India is a country of vast and diverse geographies. With more than 65% of its population in the rural areas, wealth and prosperity in India are intrinsically linked to the property owned and inherited by individuals. Especially in the rural areas, land ownership records are, at best, murky - a systemic lack of capacity, will and resources. Till now, surveying properties, comparing them against existing land records, and reconciliation have been manual processes.

The silver lining - the record of land rights, tracing changes in the rights and right-holders over time, deeds for registration of property transfers and other records are now beginning to get digitalized. And the SVAMITVA Scheme is at the heart of this modernization push.

The Catalysts for Financial Development

SVAMITVA (Survey of Villages and Mapping with Improvised Technology in Village Areas) is a Central Sector Scheme of the Ministry of Panchayati Raj. It is a major initiative to use drones to digitally map the inhabited rural regions of the country. The data from the drone survey is analyzed and reconciled giving rightful landowners error-free and tamper-proof records of their properties.

The scheme will catalyze financial development in rural India by empowering landowners with the necessary records to take loans and receive other benefits from banks. What started out as Haryana’s trail-blazing project of mapping villages to create a record of rights for “abadi” (inhabited) areas using a drone survey, SVAMITVA will be gradually implemented to cover over 6.65 lakh villages by March 2024.

Currently, this data is being used only to create property ownership records. But we mustn’t overlook the hidden potential of the data that is being collected here. In the near future, there will be a need to extract more useful information - the availability of roads, the availability of utilities, the presence of a sewage network, the solar energy potential of villages, and more. Right from utility providers to infrastructure companies to e-commerce to emergency services and the postal services would benefit from unique identifiers for geolocation, answers to questions about available infrastructure etc. This kind of information will be crucial to the development plan of rural areas.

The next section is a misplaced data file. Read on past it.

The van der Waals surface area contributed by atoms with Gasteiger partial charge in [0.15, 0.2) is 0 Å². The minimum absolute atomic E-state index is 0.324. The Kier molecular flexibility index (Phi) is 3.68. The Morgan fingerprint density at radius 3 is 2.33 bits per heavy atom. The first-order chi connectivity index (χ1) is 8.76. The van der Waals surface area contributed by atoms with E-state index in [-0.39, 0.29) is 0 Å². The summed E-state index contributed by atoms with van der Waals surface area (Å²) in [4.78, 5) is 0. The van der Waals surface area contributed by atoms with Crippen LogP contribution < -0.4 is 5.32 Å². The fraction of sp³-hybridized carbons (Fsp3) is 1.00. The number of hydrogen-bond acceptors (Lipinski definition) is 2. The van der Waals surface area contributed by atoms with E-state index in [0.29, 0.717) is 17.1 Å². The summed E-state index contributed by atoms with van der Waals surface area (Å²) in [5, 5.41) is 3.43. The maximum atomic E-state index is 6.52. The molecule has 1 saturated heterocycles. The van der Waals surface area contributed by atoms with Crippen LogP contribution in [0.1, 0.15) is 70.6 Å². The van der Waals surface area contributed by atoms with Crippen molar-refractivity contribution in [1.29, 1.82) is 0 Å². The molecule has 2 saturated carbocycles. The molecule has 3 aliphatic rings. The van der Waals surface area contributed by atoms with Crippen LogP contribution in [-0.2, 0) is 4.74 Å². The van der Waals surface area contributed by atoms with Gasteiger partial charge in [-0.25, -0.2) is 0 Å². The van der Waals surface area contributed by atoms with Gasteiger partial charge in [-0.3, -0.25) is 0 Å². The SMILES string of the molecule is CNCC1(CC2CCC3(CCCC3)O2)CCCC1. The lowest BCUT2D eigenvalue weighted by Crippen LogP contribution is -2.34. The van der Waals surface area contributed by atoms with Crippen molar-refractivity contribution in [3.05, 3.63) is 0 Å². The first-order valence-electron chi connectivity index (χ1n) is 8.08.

Fostering Advancements in AI

The social impact that SVAMITVA ushers are tremendous. But the technology development that is being fostered in the background is also undeniable. Artificial intelligence, image processing/recognition will be vital to extracting information for future use cases, from the drone data. To enable this advanced data collection and use that data down the line, we need more robust and advanced drones that can fly with minimum human intervention. AI will be crucial to creating drones that can operate in different geographical and environmental scenarios, navigate under different conditions and produce results faster, and at a lower cost. AI and ML are also vital to areas of predictive maintenance, obstacle avoidance and navigating without GPS signals.

Object detection, classification and tracking with AI are part and parcel of the process. Advanced computer vision and image processing using neural networks are being used for the analysis of data. The Indian drone space has made big strides in AI, and now we’re using this for automatic feature extraction, richer insights, more accurate predictions, better decision making, and more.

Towards a More Financially Inclusive Future

On the other side, governance would benefit if the whole country is digitally mapped and each square metre is assigned a unique identification code. Right from analysing the distribution of population, farmed areas, wetlands, etc. to better planning and implementation of projects, to monitoring unauthorised constructions and encroachments.

Being one of the few drone solution providers involved in SVAMITVA, I’ve seen first-hand the kind of impact we are creating. Wherever we go, the locals welcome us with open arms. We’ve had instances where the locals have included us and our drones in their rituals and pujas. They see our pilots and our technology as harbingers of a brighter, more financially-inclusive future for them.